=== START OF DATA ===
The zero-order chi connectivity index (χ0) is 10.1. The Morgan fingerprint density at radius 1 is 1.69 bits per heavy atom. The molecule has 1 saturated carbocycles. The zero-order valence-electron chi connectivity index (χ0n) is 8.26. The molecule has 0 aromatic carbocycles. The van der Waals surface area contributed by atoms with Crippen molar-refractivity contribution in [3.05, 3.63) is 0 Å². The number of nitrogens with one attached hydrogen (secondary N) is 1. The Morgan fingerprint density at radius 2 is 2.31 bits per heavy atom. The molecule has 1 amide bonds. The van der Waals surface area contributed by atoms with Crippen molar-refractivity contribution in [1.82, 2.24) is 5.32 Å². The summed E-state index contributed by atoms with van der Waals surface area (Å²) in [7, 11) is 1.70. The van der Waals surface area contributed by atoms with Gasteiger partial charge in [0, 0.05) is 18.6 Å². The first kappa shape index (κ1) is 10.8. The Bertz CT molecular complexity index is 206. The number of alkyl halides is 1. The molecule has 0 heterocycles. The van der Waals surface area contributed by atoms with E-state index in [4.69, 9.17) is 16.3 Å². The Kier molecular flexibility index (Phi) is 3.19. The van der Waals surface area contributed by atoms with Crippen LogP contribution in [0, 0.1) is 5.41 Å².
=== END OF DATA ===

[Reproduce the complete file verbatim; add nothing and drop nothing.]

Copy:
The zero-order chi connectivity index (χ0) is 10.1. The Morgan fingerprint density at radius 1 is 1.69 bits per heavy atom. The molecule has 1 saturated carbocycles. The zero-order valence-electron chi connectivity index (χ0n) is 8.26. The molecule has 0 aromatic carbocycles. The van der Waals surface area contributed by atoms with Crippen molar-refractivity contribution in [3.05, 3.63) is 0 Å². The number of nitrogens with one attached hydrogen (secondary N) is 1. The Morgan fingerprint density at radius 2 is 2.31 bits per heavy atom. The molecule has 1 amide bonds. The van der Waals surface area contributed by atoms with Crippen molar-refractivity contribution in [1.82, 2.24) is 5.32 Å². The summed E-state index contributed by atoms with van der Waals surface area (Å²) in [7, 11) is 1.70. The van der Waals surface area contributed by atoms with Gasteiger partial charge in [0, 0.05) is 18.6 Å². The first kappa shape index (κ1) is 10.8. The Bertz CT molecular complexity index is 206. The number of alkyl halides is 1. The molecule has 0 heterocycles. The van der Waals surface area contributed by atoms with E-state index in [4.69, 9.17) is 16.3 Å². The Kier molecular flexibility index (Phi) is 3.19. The van der Waals surface area contributed by atoms with Crippen LogP contribution in [0, 0.1) is 5.41 Å².